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Did Ivanhoe Marry the Right Woman?

This essay will hopefully address the question of whether Wilfred of Ivanhoe, the main character of Sir Walter Scott’s book, Ivanhoe, married the right woman. The two main characters that were women in the book were Rebecca, the kind healer daughter of the rich Jew, Isaac, and Rowena, the beautiful and caring princess of the Saxons living in England. Both women loved Ivanhoe, and at the end of the book, he does the seemingly inevitable and marries Rowena, binding his race together even more fully in England.

Now, in the book, Ivanhoe has been gone a long time fighting the Muslims in Palestine and the surrounding areas; his father, Cedric, is the caretaker of Rowena, so Ivanhoe knew Rowena when he was younger, and it is quite often hinted at and alluded to that Rowena and Ivanhoe were very much in love and cared for each other very deeply; this is evidenced by the fact that Rowena was eager to try and find out whether or not Ivanhoe was alright, and whether he would be returning soon. She seems to be a very caring and kind girl, who seems to truly want the best for Ivanhoe; their relationship in the book certainly is a wonderful example of the chivalrous love of knight and lady from the Middle Ages (something which this generation of people would do well to adopt, as there is so much unnecessary hurt in people’s relationships, especially due to a lack of true love, purity, and truly caring for each and wanting the best for them). Another example of how much Rowena cared about Ivanhoe was when the marauder De Bracy tried to make her his wife, and to stop her love for Ivanhoe, he tried to lie and Continue reading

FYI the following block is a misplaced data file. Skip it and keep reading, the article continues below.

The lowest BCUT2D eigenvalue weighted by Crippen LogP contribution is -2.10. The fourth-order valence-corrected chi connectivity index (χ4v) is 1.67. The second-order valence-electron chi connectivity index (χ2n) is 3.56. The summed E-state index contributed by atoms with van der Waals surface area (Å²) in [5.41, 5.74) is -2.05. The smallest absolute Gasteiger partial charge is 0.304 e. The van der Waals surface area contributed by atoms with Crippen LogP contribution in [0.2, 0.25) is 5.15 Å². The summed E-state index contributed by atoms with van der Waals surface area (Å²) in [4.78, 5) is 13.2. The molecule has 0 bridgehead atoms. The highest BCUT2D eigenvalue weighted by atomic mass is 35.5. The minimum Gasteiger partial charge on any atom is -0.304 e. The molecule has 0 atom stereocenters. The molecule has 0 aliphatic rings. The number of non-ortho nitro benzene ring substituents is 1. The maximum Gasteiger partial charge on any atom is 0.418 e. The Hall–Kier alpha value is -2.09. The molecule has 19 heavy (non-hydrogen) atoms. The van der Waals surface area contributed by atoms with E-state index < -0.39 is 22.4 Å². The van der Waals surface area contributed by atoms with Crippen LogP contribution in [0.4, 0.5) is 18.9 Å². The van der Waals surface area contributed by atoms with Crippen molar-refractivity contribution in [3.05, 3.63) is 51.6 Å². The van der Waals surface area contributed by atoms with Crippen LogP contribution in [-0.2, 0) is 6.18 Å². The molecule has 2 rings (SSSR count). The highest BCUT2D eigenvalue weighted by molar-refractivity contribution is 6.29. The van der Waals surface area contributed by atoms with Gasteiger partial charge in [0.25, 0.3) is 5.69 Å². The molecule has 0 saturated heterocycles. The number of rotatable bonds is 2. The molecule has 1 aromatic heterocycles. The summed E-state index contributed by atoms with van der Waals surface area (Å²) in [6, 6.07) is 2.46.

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Ask the Master – Dating

Posted in AirMaria, Books, Catholic Church, Catholic Discussion, Chivalry, Christ, Christianity, Life, Love, Personal Commentary | Tagged , , , , , , , , , , , | 2 Comments